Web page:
GNOME's new Font Manager
Off the Beat: Bruce Byfield's Blog
One key configuration tool that has been missing from GNOME for years is a font manager. In fact, years ago, I often installed KDE primarily so I would have a graphical font manager. In recent years, the situation has improved with applications like Fonty Python and Fontmatrix, but I'm always watching for new applications that will save the drudgery of manual installation and management. Font Manager is a relatively new effort, but, at 0.3 release, is already showing the promise of becoming one of the simplest font managers available.
Font Manager is available as source code, and in packages for Fedora 11 and Ubuntu 9.04. It is designed for GNOME, but works with both KDE and Xfce so long as PyGTK is installed and you are willing to do without some links to GNOME-specific utilities (see below).
Like other font managers for GNU/Linux, Font Manager traces its designs back to the ancient Adobe Type Manager for Windows. Since Windows loads all installed fonts into memory, and memory was often at a premium in the past, one of the main purposes of the Adobe Type manager was to allow designers to efficiently enable and disable typefaces so as not to overwhelm the available memory. Its main way of doing so was to allow users to arrange fonts in groups -- usually typefaces or the fonts used in a specific project.
To the best of my information, the X Window System simply accesses fonts as they are needed, rather than loading all of them permanently into memory (although I could be wrong). For this reason, GNU/Linux has less need for enabling and disabling fonts or arranging them in groups. At any rate, when two gigabytes of RAM are the norm, no one going to be very concerned about a few thousand kilobytes for font files -- even if the files include extended support for Unicode characters.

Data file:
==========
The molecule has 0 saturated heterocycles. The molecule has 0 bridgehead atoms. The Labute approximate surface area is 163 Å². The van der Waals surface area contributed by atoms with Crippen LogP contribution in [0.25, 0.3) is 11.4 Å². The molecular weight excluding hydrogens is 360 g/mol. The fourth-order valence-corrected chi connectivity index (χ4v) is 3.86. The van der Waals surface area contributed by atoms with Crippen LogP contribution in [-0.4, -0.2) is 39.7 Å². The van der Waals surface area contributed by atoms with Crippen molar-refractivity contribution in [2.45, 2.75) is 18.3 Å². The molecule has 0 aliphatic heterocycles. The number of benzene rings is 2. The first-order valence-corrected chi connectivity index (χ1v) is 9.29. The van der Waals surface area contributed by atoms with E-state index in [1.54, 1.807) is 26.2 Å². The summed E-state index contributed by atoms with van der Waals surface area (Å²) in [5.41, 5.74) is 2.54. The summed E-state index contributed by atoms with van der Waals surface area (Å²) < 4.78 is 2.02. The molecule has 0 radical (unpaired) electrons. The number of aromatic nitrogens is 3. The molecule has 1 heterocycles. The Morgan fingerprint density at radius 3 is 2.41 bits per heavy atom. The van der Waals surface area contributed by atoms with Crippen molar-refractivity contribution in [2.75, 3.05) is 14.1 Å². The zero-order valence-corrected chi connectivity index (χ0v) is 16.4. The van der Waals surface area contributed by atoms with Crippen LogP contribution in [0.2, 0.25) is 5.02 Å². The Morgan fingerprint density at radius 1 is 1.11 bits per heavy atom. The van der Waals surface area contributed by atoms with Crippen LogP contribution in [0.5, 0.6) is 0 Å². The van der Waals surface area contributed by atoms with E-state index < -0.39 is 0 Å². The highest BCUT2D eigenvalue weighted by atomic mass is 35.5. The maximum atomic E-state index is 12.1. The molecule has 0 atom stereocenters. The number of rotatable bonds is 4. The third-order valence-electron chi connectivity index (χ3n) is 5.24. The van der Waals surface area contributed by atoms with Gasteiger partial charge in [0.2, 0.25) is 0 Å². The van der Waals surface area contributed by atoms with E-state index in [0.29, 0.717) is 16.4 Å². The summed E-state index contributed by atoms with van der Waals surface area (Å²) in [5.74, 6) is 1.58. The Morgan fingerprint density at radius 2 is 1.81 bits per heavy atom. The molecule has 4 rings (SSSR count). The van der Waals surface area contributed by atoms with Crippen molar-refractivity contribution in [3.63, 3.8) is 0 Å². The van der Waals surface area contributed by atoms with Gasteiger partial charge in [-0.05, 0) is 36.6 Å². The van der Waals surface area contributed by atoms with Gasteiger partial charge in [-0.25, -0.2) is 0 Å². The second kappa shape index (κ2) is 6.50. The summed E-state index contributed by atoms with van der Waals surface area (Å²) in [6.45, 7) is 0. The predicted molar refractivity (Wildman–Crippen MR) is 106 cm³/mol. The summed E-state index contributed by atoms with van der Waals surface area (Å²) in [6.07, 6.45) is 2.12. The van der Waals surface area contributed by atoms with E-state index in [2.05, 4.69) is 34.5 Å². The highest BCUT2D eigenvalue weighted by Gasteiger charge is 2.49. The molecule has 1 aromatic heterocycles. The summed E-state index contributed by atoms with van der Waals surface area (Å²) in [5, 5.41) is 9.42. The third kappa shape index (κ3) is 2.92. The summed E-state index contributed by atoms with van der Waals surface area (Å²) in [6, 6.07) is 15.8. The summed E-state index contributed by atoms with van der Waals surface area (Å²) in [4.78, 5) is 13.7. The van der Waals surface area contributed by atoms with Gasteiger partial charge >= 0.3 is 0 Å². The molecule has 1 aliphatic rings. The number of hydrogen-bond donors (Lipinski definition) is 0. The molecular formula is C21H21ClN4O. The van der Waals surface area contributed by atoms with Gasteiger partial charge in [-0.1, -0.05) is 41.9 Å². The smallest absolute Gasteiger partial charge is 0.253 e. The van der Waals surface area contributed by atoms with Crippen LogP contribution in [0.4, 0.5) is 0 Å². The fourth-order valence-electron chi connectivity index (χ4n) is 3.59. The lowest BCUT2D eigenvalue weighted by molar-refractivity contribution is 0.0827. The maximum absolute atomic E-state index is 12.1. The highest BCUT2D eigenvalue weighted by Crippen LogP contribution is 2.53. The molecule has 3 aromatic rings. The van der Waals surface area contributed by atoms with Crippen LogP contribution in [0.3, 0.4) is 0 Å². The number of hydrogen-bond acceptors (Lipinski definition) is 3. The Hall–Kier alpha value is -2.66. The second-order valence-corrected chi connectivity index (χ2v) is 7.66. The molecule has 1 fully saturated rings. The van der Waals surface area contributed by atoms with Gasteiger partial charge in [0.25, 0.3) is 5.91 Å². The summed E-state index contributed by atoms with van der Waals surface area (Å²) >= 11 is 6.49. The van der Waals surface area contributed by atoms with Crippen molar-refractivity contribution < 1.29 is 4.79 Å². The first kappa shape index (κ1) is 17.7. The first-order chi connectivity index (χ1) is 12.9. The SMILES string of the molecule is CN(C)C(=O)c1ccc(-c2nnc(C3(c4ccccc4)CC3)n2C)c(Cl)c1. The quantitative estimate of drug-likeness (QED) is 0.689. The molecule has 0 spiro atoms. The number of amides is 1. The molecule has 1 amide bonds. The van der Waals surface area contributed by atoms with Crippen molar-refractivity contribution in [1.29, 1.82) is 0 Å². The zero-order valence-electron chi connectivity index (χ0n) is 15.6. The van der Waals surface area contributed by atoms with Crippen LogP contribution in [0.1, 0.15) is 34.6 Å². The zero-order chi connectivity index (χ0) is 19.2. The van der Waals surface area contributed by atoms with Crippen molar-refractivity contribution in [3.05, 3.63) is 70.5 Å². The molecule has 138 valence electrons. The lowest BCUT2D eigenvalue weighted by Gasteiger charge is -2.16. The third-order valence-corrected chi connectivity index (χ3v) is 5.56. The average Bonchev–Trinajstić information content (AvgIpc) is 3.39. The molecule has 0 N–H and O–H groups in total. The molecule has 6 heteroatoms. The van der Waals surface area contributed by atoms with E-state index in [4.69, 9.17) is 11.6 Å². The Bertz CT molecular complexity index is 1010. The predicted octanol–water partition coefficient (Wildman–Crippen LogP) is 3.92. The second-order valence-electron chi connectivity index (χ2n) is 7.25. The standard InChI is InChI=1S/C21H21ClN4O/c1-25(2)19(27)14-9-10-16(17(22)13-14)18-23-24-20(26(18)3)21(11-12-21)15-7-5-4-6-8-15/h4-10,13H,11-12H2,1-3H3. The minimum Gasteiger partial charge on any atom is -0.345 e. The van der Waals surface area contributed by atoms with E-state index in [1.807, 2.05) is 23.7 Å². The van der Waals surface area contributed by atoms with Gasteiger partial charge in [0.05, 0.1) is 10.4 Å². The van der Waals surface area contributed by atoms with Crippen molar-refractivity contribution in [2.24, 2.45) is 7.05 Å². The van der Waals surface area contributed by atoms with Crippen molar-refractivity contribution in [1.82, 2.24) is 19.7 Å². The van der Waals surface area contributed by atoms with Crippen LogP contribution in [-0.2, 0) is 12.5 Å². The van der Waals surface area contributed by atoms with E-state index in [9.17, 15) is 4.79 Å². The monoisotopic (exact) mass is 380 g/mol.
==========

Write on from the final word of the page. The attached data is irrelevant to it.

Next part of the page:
Still, there is something to be said about not cluttering your system with thousands of fonts, especially when you have to scroll through a combo box to select them. Besides, font managers have long since become an accepted tool of design work, so there is something to be said for giving designers what they expect.
Although still in development, Font Manager organizes this practice effectively. In the left is a list of collections, including the two pre-defined collections, All Fonts and Systems at the top. Below the two pre-defined collections, users can remove, enable, or disable collections for themselves.
Alternatively, users can work with individual fonts in the middle pane. You might be confused momentarily by the fact that in neither the collection nor the font panes is there an incon for adding fonts -- but all you need to do is drop and drag fonts from an open file manager window. The font pane also includes a simple search utility comparable to the one in FireFox, that jumps to the first match of what you have typed.
Along the bottom are several icons for utilities. They include a well-illustrated and formatted Help, and a set of configuration options that include the path for Font-Manager's files and editing access to the application's database. Icons are also available for jumping to the font preferences for the GNOME desktop and to GNOME's Character Map.